Antimotility effects: See ΄΄Spasmolytic΄΄

 

 

Antimycobacterial properties (for Mycobacterium tuberculosis): bromelain [the data of an in vitro study provide a mechanism for antimycobacterial activity of stem bromelain (SBM) and provide important insights for the use of cysteine proteases as immunomodulatory agents], Plantago major, Selenium (some studies suggest that selenium supplementation, along with other nutrients, can help prevent the recurrence of tuberculosis// a study suggests that Selenium status of patients with active pulmonary tuberculosis (PTB) is low when compared with healthy control - low concentration of serum Selenium as well as wasting was noticed significantly in pulmonary tuberculosis (PTB) patients with HIV infection, than non HIV subjects, hence, these cases require nutritional supplements containing selenium], Liquorice [licorice; the root of Glycyrrhiza glabra; Note: deglycyrrhizinated licorice (DGL) is safer]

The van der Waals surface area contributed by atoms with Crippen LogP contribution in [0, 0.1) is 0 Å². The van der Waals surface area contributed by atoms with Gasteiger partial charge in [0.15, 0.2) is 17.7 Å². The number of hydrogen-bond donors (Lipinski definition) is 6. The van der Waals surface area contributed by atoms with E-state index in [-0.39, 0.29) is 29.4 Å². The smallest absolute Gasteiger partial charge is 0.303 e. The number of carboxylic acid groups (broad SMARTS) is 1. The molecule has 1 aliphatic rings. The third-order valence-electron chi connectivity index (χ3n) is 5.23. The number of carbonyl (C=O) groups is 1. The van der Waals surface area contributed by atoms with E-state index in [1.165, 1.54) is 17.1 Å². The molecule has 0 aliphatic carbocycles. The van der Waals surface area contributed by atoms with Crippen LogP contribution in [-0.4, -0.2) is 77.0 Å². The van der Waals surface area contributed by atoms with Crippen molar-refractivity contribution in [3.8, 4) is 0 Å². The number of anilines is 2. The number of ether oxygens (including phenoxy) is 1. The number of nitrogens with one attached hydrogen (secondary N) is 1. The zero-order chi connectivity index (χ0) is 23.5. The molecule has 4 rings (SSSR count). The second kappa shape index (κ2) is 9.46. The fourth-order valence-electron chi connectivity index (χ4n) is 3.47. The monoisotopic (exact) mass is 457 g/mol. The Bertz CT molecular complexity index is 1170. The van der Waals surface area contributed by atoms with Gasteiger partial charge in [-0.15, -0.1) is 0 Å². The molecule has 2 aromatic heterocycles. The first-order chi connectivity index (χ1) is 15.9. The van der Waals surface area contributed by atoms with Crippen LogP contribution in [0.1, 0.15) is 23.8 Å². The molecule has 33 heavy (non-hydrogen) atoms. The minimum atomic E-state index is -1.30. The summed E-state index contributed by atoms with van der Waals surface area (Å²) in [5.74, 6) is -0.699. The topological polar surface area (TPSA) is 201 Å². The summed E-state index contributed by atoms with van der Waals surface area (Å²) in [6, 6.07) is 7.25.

Antioxidant effects on patients with diabetes mellitus type 2 (T2DM): almonds [the results of a human study suggested that incorporation of almonds into a healthy diet could ameliorate inflammation and oxidative stress in patients with type 2 diabetes mellitus (T2DM)] 

Antioxidant effects on the elderly (old people): Coenzyme Q10 (a human study showed that mediterranean diet + Coenzyme Q10 diet improves oxidative DNA damage in elderly subjects and reduces processes of cellular oxidation – these results suggest a starting point for the prevention of oxidative processes associated with aging)